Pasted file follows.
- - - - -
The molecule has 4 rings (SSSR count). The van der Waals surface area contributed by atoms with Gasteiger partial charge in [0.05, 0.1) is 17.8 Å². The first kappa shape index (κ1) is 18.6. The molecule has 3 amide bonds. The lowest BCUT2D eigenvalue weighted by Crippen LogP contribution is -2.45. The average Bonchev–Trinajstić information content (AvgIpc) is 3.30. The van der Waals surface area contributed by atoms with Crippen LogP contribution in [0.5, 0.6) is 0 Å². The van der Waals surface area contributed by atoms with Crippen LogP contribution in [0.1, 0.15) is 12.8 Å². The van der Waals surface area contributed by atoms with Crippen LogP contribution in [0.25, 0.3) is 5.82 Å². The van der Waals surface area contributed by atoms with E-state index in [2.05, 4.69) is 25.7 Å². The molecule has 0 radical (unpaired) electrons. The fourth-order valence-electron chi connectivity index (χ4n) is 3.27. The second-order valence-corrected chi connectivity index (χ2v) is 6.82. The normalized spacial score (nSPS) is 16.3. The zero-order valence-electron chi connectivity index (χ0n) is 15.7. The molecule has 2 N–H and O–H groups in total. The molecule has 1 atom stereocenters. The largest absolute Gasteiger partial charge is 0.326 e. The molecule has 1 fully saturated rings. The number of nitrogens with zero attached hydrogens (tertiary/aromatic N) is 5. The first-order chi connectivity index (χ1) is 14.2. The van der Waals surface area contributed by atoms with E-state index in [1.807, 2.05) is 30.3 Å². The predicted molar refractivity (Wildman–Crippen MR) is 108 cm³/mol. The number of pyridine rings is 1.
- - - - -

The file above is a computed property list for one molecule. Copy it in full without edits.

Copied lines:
The molecule has 4 rings (SSSR count). The van der Waals surface area contributed by atoms with Gasteiger partial charge in [0.05, 0.1) is 17.8 Å². The first kappa shape index (κ1) is 18.6. The molecule has 3 amide bonds. The lowest BCUT2D eigenvalue weighted by Crippen LogP contribution is -2.45. The average Bonchev–Trinajstić information content (AvgIpc) is 3.30. The van der Waals surface area contributed by atoms with Crippen LogP contribution in [0.5, 0.6) is 0 Å². The van der Waals surface area contributed by atoms with Crippen LogP contribution in [0.1, 0.15) is 12.8 Å². The van der Waals surface area contributed by atoms with Crippen LogP contribution in [0.25, 0.3) is 5.82 Å². The van der Waals surface area contributed by atoms with E-state index in [2.05, 4.69) is 25.7 Å². The molecule has 0 radical (unpaired) electrons. The fourth-order valence-electron chi connectivity index (χ4n) is 3.27. The second-order valence-corrected chi connectivity index (χ2v) is 6.82. The normalized spacial score (nSPS) is 16.3. The zero-order valence-electron chi connectivity index (χ0n) is 15.7. The molecule has 2 N–H and O–H groups in total. The molecule has 1 atom stereocenters. The largest absolute Gasteiger partial charge is 0.326 e. The molecule has 1 fully saturated rings. The number of nitrogens with zero attached hydrogens (tertiary/aromatic N) is 5. The first-order chi connectivity index (χ1) is 14.2. The van der Waals surface area contributed by atoms with E-state index in [1.807, 2.05) is 30.3 Å². The predicted molar refractivity (Wildman–Crippen MR) is 108 cm³/mol. The number of pyridine rings is 1.